5. Should I get Quotes from more than One Builder?

Yes. It seems obvious but many people do not realise that Builders prices will often fluctuate depending on how keen they are to carry out the work. If a builder is busy he will tend to quote a lot higher than a builder who is not as busy. Builders expertise also differ and some builders will be keener than others to undertake your project, this will be reflected in their price. Therefore once you have a shortlist of builders you should formally obtain quotes from 3-4 builders on a like for like basis, this is known as 'Tendering'. Jonathan specialises in different construction procurement routes and can carry out this process for you. Jonathan will then produce a report, known as a 'Tender Sum Analysis' that compares the returned Tenders and points out any anomalies and makes recommendations to help you choose which builder you may wish to enter into a Contract with.

6. What Contract Should I Use?

Jonathan usually advises his clients to use a JCT Contract. There are several different types that can be used depending on the nature of your project. Jonathan can advise which one is right for your project.


7. What is a JCT Contract?

JCT Contracts are produced by the Joint Contract Tribunal, an independent organisation established in 1931. They are well known throughout the construction industry for their unbiased contracts and have a reputation that all reputable contractors will recognise and trust. 


8. Why Should I Use a Contract?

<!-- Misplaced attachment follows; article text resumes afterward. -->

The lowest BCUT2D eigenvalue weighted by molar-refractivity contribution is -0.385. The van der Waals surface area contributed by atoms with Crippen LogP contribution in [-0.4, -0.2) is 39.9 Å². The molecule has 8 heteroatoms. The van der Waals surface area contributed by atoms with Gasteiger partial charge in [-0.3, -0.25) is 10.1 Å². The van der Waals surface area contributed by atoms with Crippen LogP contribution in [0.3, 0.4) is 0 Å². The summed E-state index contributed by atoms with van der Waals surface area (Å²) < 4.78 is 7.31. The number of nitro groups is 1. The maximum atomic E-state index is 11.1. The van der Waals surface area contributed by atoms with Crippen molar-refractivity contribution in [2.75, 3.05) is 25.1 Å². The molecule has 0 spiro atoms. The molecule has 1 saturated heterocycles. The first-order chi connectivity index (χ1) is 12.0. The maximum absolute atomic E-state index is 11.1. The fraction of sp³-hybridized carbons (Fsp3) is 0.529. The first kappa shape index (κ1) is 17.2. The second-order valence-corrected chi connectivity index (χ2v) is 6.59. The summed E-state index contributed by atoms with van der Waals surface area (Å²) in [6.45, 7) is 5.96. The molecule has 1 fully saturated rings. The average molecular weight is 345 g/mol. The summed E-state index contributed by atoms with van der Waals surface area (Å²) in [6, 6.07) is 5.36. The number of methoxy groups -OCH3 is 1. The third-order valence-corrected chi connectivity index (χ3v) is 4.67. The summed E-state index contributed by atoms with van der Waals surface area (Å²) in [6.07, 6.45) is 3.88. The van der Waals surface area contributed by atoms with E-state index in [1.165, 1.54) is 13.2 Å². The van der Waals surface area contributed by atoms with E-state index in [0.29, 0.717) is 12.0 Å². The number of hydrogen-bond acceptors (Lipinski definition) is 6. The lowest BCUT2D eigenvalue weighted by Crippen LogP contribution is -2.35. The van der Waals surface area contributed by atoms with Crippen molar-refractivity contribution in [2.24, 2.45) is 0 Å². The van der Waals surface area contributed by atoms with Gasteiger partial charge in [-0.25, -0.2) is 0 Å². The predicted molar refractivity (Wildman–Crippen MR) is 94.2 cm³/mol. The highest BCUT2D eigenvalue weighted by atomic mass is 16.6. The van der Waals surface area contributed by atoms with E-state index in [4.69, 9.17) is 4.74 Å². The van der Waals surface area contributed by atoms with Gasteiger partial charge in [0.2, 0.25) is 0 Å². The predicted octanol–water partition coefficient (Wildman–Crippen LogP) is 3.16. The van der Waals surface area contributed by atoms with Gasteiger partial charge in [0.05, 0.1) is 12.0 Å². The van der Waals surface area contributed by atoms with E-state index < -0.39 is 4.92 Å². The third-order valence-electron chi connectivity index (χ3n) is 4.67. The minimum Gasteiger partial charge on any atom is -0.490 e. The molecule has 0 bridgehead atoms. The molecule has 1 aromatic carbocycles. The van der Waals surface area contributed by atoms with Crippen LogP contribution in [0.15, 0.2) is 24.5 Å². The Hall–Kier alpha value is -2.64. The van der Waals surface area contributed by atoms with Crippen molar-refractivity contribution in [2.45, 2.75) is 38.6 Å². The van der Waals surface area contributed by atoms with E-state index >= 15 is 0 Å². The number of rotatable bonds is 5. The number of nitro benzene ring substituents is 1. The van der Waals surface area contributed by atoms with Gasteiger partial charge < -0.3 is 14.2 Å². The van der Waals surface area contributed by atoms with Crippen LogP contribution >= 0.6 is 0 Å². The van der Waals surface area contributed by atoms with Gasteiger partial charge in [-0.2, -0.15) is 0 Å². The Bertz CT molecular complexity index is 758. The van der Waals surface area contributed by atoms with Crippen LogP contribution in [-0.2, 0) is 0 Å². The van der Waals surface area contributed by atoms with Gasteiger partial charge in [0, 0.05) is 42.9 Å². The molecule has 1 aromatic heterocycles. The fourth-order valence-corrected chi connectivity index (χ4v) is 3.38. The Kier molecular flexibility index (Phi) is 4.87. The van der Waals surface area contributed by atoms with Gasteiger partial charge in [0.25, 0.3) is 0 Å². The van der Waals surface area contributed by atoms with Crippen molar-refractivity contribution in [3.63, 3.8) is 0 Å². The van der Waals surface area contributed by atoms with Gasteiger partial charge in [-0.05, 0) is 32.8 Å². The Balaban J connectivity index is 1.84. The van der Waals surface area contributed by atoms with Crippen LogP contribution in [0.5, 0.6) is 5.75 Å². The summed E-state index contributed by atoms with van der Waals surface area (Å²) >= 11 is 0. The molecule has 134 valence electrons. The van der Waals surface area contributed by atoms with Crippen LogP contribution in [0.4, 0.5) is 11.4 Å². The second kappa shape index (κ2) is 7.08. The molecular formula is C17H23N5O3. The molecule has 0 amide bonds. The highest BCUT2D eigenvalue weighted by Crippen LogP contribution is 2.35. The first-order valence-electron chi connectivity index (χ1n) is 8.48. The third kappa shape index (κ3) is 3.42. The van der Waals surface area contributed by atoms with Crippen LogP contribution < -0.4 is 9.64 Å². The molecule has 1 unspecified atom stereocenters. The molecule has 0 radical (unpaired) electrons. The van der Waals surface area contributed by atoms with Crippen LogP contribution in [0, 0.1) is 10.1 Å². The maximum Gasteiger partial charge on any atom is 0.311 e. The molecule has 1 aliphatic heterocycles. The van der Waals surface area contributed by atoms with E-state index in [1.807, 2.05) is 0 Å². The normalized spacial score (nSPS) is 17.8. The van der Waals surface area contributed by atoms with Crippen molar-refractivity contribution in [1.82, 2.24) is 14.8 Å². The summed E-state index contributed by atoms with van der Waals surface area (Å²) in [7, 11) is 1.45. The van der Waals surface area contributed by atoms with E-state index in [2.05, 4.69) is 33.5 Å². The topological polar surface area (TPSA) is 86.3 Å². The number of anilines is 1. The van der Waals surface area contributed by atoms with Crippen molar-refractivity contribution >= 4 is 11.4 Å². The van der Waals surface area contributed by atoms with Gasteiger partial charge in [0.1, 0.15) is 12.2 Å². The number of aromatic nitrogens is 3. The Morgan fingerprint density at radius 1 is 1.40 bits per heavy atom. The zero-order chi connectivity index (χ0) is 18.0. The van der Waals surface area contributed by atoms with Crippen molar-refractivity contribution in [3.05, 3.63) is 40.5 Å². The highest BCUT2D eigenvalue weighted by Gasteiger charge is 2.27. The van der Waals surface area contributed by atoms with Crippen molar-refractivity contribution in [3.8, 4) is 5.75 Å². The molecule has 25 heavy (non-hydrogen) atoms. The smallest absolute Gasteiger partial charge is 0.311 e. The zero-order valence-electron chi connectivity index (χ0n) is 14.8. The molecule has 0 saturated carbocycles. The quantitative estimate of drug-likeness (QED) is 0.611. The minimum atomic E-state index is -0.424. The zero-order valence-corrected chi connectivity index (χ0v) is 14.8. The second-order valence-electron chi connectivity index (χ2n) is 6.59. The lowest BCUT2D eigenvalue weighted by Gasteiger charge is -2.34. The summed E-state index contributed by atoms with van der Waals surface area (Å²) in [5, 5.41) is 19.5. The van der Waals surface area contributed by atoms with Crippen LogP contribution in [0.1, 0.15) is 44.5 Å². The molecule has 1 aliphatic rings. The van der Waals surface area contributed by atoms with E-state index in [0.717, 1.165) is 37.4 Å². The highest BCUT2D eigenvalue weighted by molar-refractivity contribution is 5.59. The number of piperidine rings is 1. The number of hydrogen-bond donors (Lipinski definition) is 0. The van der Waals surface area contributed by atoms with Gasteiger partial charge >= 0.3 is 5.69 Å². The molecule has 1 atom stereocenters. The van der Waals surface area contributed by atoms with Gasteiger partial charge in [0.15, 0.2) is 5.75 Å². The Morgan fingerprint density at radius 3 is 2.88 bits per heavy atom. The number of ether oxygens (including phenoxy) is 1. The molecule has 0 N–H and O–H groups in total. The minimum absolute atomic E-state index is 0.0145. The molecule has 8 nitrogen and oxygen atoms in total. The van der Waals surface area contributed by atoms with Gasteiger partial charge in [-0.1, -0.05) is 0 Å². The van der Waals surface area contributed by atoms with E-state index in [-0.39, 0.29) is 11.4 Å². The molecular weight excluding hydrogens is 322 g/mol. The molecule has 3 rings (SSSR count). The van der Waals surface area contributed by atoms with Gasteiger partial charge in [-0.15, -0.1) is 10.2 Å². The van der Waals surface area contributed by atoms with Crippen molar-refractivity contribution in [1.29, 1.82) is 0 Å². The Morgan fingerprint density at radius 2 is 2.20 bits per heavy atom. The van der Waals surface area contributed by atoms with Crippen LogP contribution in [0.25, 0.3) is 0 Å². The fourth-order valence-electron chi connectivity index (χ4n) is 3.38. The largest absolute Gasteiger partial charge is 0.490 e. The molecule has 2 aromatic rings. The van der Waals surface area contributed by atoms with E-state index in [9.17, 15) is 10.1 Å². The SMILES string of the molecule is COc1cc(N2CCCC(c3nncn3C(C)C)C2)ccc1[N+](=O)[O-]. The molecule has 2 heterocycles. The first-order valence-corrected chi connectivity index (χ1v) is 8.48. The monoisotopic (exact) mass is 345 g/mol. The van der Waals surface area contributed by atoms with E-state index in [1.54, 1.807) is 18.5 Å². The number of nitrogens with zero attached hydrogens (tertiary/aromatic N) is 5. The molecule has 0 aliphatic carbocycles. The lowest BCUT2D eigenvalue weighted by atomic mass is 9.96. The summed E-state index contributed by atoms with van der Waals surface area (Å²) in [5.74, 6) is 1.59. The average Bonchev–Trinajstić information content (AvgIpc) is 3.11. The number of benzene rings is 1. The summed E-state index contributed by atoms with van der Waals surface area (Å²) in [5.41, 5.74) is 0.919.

By using a JCT Contract you will clearly establish, in writing, your agreement with the Builder ensuring there is no misunderstanding, miscommunication or difference of expectation. Some of the key benefits of using a traditional JCT Contract are listed below:-

  • The Contract will list the drawings and specifications that have become Contract documents. Anything not included within those documents will not be provided, so it is very important to spend time preparing detailed Tender drawings and a written specification.

  • The Contract will agree a fixed time scale in which the Contractor is to complete the works. Usually failure by the Contractor to do so will result in compensation to the client of a pre agreed amount of money, per week, (to be reduced from the contract sum) until the works are deemed to be have been practically completed. This should reflect your real costs as a result of the project not being completed on time.

  • The Contract will agree payment dates and terms. Payment will be made based upon the Contract Administrators assessment of the works completed at regular intervals.

  • The Contract clearly records agreed working arrangements, working hours, access, security, safety, catering, lavatory arrangements, disposal of waste materials etc

  • The Contract will clarify what the Builders and your requirements in terms of insurance will be. It is important to ensure the builder is fully insured in regard to personal and public liability, as well as in regard to your property and neighbouring properties.

  • The Contract documents will clearly define minimum workmanship standards.

  • Most JCT Contracts will define a pre-agreed schedule of day rates for a range of different trades should any extra or unforeseen work be required by the client.